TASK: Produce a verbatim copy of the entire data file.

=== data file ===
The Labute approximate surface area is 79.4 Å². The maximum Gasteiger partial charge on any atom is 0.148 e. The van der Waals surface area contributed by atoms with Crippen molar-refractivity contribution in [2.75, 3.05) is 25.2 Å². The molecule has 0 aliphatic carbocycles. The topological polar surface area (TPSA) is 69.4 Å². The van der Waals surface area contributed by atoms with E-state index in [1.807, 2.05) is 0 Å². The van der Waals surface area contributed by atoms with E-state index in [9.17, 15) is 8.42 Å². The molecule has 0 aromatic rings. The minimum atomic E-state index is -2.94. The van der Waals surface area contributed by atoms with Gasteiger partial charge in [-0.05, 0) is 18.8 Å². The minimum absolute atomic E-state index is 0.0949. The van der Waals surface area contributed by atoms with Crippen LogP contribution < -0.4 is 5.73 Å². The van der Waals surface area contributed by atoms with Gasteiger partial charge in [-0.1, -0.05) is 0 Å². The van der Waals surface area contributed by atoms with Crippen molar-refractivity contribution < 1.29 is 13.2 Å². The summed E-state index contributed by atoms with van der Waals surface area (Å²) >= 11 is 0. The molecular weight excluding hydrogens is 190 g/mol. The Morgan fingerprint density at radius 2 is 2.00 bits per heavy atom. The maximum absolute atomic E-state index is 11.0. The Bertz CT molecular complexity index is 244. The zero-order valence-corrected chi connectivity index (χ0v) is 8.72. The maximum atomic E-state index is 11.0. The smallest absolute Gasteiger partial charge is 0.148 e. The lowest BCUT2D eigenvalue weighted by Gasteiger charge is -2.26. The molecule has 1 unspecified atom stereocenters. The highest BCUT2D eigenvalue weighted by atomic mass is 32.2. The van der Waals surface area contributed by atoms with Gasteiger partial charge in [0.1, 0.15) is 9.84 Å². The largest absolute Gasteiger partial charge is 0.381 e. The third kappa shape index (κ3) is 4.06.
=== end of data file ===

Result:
The Labute approximate surface area is 79.4 Å². The maximum Gasteiger partial charge on any atom is 0.148 e. The van der Waals surface area contributed by atoms with Crippen molar-refractivity contribution in [2.75, 3.05) is 25.2 Å². The molecule has 0 aliphatic carbocycles. The topological polar surface area (TPSA) is 69.4 Å². The van der Waals surface area contributed by atoms with E-state index in [1.807, 2.05) is 0 Å². The van der Waals surface area contributed by atoms with E-state index in [9.17, 15) is 8.42 Å². The molecule has 0 aromatic rings. The minimum atomic E-state index is -2.94. The van der Waals surface area contributed by atoms with Gasteiger partial charge in [-0.05, 0) is 18.8 Å². The minimum absolute atomic E-state index is 0.0949. The van der Waals surface area contributed by atoms with Crippen LogP contribution < -0.4 is 5.73 Å². The van der Waals surface area contributed by atoms with Gasteiger partial charge in [-0.1, -0.05) is 0 Å². The van der Waals surface area contributed by atoms with Crippen molar-refractivity contribution < 1.29 is 13.2 Å². The summed E-state index contributed by atoms with van der Waals surface area (Å²) >= 11 is 0. The molecular weight excluding hydrogens is 190 g/mol. The Morgan fingerprint density at radius 2 is 2.00 bits per heavy atom. The maximum absolute atomic E-state index is 11.0. The Bertz CT molecular complexity index is 244. The zero-order valence-corrected chi connectivity index (χ0v) is 8.72. The maximum atomic E-state index is 11.0. The smallest absolute Gasteiger partial charge is 0.148 e. The lowest BCUT2D eigenvalue weighted by Gasteiger charge is -2.26. The molecule has 1 unspecified atom stereocenters. The highest BCUT2D eigenvalue weighted by atomic mass is 32.2. The van der Waals surface area contributed by atoms with Gasteiger partial charge in [0.1, 0.15) is 9.84 Å². The largest absolute Gasteiger partial charge is 0.381 e. The third kappa shape index (κ3) is 4.06.